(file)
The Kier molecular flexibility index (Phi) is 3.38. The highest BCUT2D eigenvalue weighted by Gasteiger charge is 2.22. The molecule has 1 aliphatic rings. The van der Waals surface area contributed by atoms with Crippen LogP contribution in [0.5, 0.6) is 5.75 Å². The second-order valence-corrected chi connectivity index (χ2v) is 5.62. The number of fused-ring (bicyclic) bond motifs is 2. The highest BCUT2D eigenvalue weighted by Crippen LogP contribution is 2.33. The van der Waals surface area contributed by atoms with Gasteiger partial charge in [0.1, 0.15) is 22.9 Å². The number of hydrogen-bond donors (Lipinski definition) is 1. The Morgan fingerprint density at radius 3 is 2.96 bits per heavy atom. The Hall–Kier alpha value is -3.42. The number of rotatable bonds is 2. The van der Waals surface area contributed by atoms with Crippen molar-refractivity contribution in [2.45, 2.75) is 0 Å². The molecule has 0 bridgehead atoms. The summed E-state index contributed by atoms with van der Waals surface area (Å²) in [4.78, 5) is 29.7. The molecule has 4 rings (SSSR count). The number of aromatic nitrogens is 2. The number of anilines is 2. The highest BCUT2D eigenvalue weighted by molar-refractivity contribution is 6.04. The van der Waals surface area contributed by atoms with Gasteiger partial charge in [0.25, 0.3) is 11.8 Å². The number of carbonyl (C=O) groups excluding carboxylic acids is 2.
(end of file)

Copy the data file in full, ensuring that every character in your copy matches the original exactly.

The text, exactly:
The Kier molecular flexibility index (Phi) is 3.38. The highest BCUT2D eigenvalue weighted by Gasteiger charge is 2.22. The molecule has 1 aliphatic rings. The van der Waals surface area contributed by atoms with Crippen LogP contribution in [0.5, 0.6) is 5.75 Å². The second-order valence-corrected chi connectivity index (χ2v) is 5.62. The number of fused-ring (bicyclic) bond motifs is 2. The highest BCUT2D eigenvalue weighted by Crippen LogP contribution is 2.33. The van der Waals surface area contributed by atoms with Gasteiger partial charge in [0.1, 0.15) is 22.9 Å². The number of hydrogen-bond donors (Lipinski definition) is 1. The Morgan fingerprint density at radius 3 is 2.96 bits per heavy atom. The Hall–Kier alpha value is -3.42. The number of rotatable bonds is 2. The van der Waals surface area contributed by atoms with Crippen molar-refractivity contribution in [2.45, 2.75) is 0 Å². The molecule has 0 bridgehead atoms. The summed E-state index contributed by atoms with van der Waals surface area (Å²) in [4.78, 5) is 29.7. The molecule has 4 rings (SSSR count). The number of aromatic nitrogens is 2. The number of anilines is 2. The highest BCUT2D eigenvalue weighted by molar-refractivity contribution is 6.04. The van der Waals surface area contributed by atoms with Gasteiger partial charge in [0.25, 0.3) is 11.8 Å². The number of carbonyl (C=O) groups excluding carboxylic acids is 2.